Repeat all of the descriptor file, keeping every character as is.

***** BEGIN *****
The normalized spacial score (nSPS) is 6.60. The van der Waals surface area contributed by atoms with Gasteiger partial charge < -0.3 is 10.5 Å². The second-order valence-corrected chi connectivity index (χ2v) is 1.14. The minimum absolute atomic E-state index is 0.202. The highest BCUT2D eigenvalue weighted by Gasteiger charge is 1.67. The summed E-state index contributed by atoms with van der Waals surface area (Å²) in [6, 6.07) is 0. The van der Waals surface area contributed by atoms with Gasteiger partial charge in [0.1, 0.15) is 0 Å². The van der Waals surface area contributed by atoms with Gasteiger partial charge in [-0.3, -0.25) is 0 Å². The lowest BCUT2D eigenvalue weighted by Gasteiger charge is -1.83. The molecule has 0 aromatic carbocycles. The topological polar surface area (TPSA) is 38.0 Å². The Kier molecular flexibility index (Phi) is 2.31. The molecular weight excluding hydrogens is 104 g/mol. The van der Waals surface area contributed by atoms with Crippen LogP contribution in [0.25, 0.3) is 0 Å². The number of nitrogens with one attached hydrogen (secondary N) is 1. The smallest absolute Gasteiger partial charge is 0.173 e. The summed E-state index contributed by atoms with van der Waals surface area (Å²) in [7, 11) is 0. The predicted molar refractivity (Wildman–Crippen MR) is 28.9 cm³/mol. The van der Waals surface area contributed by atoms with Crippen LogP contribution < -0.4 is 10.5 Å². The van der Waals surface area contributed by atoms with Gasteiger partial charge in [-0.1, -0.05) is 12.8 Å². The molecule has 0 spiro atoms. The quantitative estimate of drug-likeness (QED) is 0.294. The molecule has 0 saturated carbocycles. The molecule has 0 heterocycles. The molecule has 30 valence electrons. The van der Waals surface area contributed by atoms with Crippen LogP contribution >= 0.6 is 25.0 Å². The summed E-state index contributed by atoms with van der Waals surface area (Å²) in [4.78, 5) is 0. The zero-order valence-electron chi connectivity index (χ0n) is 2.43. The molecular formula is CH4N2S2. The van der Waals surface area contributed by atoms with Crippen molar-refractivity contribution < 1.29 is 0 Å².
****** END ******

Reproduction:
The normalized spacial score (nSPS) is 6.60. The van der Waals surface area contributed by atoms with Gasteiger partial charge < -0.3 is 10.5 Å². The second-order valence-corrected chi connectivity index (χ2v) is 1.14. The minimum absolute atomic E-state index is 0.202. The highest BCUT2D eigenvalue weighted by Gasteiger charge is 1.67. The summed E-state index contributed by atoms with van der Waals surface area (Å²) in [6, 6.07) is 0. The van der Waals surface area contributed by atoms with Gasteiger partial charge in [0.1, 0.15) is 0 Å². The van der Waals surface area contributed by atoms with Gasteiger partial charge in [-0.3, -0.25) is 0 Å². The lowest BCUT2D eigenvalue weighted by Gasteiger charge is -1.83. The molecule has 0 aromatic carbocycles. The topological polar surface area (TPSA) is 38.0 Å². The Kier molecular flexibility index (Phi) is 2.31. The molecular weight excluding hydrogens is 104 g/mol. The van der Waals surface area contributed by atoms with Crippen LogP contribution in [0.25, 0.3) is 0 Å². The number of nitrogens with one attached hydrogen (secondary N) is 1. The smallest absolute Gasteiger partial charge is 0.173 e. The summed E-state index contributed by atoms with van der Waals surface area (Å²) in [7, 11) is 0. The predicted molar refractivity (Wildman–Crippen MR) is 28.9 cm³/mol. The van der Waals surface area contributed by atoms with Crippen LogP contribution < -0.4 is 10.5 Å². The van der Waals surface area contributed by atoms with Gasteiger partial charge in [-0.1, -0.05) is 12.8 Å². The molecule has 0 spiro atoms. The quantitative estimate of drug-likeness (QED) is 0.294. The molecule has 0 saturated carbocycles. The molecule has 0 heterocycles. The molecule has 30 valence electrons. The van der Waals surface area contributed by atoms with Crippen LogP contribution >= 0.6 is 25.0 Å². The summed E-state index contributed by atoms with van der Waals surface area (Å²) in [4.78, 5) is 0. The zero-order valence-electron chi connectivity index (χ0n) is 2.43. The molecular formula is CH4N2S2. The van der Waals surface area contributed by atoms with Crippen molar-refractivity contribution < 1.29 is 0 Å².